I traversed the rolling hills of emerald and shamrock grasses. As we coasted at 50 miles per hour, my arm floated outside the window, palm down, riding the wind like it did when I was a child. The air was cool and fresh.
The grass looked soft. The wisps were no match for the wind. It bent variegated rows of mustard flowers and five shades of green. Funny—grass is so boring in the city. But, not here in the fields of the Dakotas. I imagined running my hand across the tops, walking through a field.
In the distance, a dozen bison grazed, glancing momentarily to maintain a safe distance. A lone bison rolled in the grass like a dog, kicking his legs high to swing all the way over.
As far as I could see were hundreds of acres untouched by more than grain, cattle and the anxious call of prairie dogs.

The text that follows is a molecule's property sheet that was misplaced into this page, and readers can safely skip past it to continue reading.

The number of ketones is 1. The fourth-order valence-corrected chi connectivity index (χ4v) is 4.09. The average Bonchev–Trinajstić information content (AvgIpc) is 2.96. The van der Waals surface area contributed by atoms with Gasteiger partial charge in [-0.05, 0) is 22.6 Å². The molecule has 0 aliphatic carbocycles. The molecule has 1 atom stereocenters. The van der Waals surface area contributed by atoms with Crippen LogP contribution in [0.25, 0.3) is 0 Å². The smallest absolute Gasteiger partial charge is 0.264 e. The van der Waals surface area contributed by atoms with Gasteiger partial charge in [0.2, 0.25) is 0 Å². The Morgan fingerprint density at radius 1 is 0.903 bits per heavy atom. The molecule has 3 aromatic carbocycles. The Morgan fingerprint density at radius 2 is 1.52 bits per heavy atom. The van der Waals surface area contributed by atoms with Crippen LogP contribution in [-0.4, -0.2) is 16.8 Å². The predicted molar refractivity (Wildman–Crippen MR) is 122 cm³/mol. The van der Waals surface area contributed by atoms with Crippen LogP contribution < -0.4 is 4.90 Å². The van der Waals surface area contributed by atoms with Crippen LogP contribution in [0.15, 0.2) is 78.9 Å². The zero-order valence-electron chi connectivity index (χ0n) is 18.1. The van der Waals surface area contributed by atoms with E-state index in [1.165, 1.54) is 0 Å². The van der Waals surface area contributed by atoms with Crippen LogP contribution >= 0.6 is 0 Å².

To the west was an expansive farm encircled by trees. At a glance, anyone would see they didn’t grow that way on their own. The circle of spruce trees stood like soldiers. The saplings must’ve seemed an utter disappointment when the farm was new. Now mature, they formed a shelter belt—green troops defending the farm from gusting winds and billows of snow during perilous winters.
I like that idea.
In many ways, a work team is like a shelter belt. You plan—you surround yourself with young talent. At first, they can’t accomplish much. You nourish them and give them resources to develop, knowing that years down the road that they will be worth the effort.
Then, one day—you are surrounded by tall soldiers. They stand strong, watching from all angles. They guard against the torrents that might come.
That is what teams do. The strength of the team is each member. The strength of each member is the team.
The pain in the ask is—how well are you growing your shelter belt? When the torrent of projects comes, will you find yourself shouldering the load alone? Or, have you invested in those around you so that you can move together in strength?